Breast Reexcision Rates Vary With Surgeon, Institution

For women who undergo partial mastectomy and have negative margins, significant variation seen

TUESDAY, Jan. 31 (HealthDay News) -- For women with invasive breast cancer who undergo partial mastectomy and have negative margins, reexcision rates vary substantially depending on the surgeon and institution, according to a retrospective chart review published in the Feb. 1 issue of the Journal of the American Medical Association.

Laurence E. McCahill, M.D., from Michigan State University in Grand Rapids, and colleagues evaluated hospital-specific and surgeon-specific variation in reexcision rates following partial mastectomy for 2,206 women with 2,220 invasive breast cancers, performed at four institutions between 2003 and 2008. Data were collected from electronic medical records, chart abstraction, and outpatient records.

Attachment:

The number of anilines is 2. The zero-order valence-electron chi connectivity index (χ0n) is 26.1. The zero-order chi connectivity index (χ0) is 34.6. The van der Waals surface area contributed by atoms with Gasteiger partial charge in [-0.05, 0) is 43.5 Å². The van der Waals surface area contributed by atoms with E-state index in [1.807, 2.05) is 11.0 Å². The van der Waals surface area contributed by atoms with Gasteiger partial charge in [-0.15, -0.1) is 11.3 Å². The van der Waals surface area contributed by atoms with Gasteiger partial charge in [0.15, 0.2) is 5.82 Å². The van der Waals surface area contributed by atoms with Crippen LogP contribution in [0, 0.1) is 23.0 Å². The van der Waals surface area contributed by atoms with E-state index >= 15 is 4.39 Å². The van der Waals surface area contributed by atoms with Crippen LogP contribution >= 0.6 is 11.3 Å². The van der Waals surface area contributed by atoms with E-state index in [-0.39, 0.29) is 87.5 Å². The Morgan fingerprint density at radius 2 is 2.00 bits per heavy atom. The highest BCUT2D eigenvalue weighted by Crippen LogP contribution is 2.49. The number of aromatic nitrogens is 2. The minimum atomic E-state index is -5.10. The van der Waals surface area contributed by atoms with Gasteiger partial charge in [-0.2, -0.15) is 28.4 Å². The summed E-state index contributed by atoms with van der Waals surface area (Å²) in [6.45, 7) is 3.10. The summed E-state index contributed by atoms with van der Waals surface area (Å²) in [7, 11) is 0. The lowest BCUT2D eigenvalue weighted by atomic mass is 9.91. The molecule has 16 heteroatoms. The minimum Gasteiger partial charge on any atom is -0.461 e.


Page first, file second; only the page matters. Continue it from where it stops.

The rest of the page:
The investigators found that 22.9 percent of women underwent reexcision (89.2, 9.4, and 1.4 percent underwent one, two, and three reexcisions, respectively). Of all those who underwent initial partial mastectomy, 8.5 percent underwent total mastectomy. For women with initial positive margins following partial mastectomy, the reexcision rate was 85.9 percent; the reexcision rates were 47.9 percent for less than 1.0 mm margins, 20.2 percent for 1.0 to 1.9 mm margins, and 6.3 percent for 2.0 to 2.9 mm margins. Reexcision rates varied widely among surgeons (0 to 70 percent; P = 0.003) and institutions (1.7 to 20.9 percent; P < 0.001) for patients with negative margins. After adjusting for case mix, there was no association between reexcision rates and surgeon procedure volume.

"We found individual surgeons and institutions were associated with variation in reexcision rates following initial partial mastectomy for invasive breast cancer. This variability cannot be explained entirely by patients' clinical factors," the authors write.

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